Art Smith, 47
Founder, Common Threads

FOOD FAME: Oprah viewers might know Smith—her former personal chef—from his guest appearances whipping up hummingbird cake or pistachio-crusted chicken on her show. But the boisterous cookbook author says his greatest creation is the nonprofit he launched in 2003, which uses food to teach low-income kids the value of healthy eating. "You have to teach children to make good choices," he says.

COOKING CLASS: Four afternoons a week, at schools and community centers in Chicago, Smith and his crew of volunteer chefs give kids free classes in kitchen basics. Donning aprons and chef's hats, the youngsters learn how to read recipes, measure ingredients and season to taste, while fixing a healthy (no trans-fat, no processed foods) meal. So far, more than 1,500 kids have participated; last year they made 6,000 meals, from butternut squash lasagne to red beans and rice with turkey sausage. (Beyond cooking and nutrition, Smith's group offers free lessons in dance, gardening and cultural traditions, as well as a six-week summer camp.)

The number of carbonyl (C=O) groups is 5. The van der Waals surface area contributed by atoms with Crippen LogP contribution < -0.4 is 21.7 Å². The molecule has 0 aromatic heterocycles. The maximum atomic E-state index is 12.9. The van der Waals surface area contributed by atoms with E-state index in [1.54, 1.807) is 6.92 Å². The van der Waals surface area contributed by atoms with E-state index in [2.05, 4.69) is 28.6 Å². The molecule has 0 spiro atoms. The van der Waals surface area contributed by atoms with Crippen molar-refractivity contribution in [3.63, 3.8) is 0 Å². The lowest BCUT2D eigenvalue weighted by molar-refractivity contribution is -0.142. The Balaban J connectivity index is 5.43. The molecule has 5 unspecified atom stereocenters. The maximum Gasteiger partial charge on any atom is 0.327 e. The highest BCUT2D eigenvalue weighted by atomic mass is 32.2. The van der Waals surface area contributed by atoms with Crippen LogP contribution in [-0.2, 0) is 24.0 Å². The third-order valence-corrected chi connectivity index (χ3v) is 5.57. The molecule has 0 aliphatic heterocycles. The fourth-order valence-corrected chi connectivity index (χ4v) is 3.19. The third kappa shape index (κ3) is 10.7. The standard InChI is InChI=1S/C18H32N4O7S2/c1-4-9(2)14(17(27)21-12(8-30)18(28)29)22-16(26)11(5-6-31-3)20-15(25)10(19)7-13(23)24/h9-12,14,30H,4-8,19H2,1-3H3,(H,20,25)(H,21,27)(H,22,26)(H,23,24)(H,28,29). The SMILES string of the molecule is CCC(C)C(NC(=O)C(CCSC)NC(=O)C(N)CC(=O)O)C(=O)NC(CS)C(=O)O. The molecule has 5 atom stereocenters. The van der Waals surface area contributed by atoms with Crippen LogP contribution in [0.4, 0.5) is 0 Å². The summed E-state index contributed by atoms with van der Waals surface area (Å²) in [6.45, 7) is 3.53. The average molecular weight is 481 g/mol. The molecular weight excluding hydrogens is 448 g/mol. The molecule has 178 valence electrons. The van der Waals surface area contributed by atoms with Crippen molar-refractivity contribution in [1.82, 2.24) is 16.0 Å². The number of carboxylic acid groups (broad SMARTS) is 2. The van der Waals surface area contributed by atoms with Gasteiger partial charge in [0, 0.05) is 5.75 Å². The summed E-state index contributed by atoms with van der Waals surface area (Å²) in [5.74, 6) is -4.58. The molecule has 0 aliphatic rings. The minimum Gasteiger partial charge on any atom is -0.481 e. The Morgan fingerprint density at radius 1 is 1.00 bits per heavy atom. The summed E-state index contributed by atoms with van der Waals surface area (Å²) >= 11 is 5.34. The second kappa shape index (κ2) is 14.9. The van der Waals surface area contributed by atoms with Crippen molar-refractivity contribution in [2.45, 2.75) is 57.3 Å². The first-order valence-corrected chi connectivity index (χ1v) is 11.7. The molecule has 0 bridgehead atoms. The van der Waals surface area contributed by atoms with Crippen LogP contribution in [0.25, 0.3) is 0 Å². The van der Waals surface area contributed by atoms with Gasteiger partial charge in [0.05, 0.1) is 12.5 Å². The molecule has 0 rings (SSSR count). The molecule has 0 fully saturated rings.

HEALTHY HABITS: After taking Smith's class, according to surveys he's done, kids report eating more fresh vegetables, cutting down on fats and sugar and cooking more meals at home. "It's great," says Jane Mentzinger, executive director of Chicago Communities in Schools, a nonprofit. "These kids thought healthy food was yucky. But once they learn to cook, they love it—and take the idea home." That's what happened in the Cook household, where 12-year-old twins Tobias and Tatianna gave up drinking flavored punch and now enjoy Tatianna's home-cooked specialties: pasta made from scratch and grilled chicken. "I learned it's better to cook at home," she says. "You can make sure it's healthy." Adds mom Georgia: "Now, Tatianna loves to cook and they both know junk food is out. I love it."

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For more information about Common Threads, go to www.commonthreads.org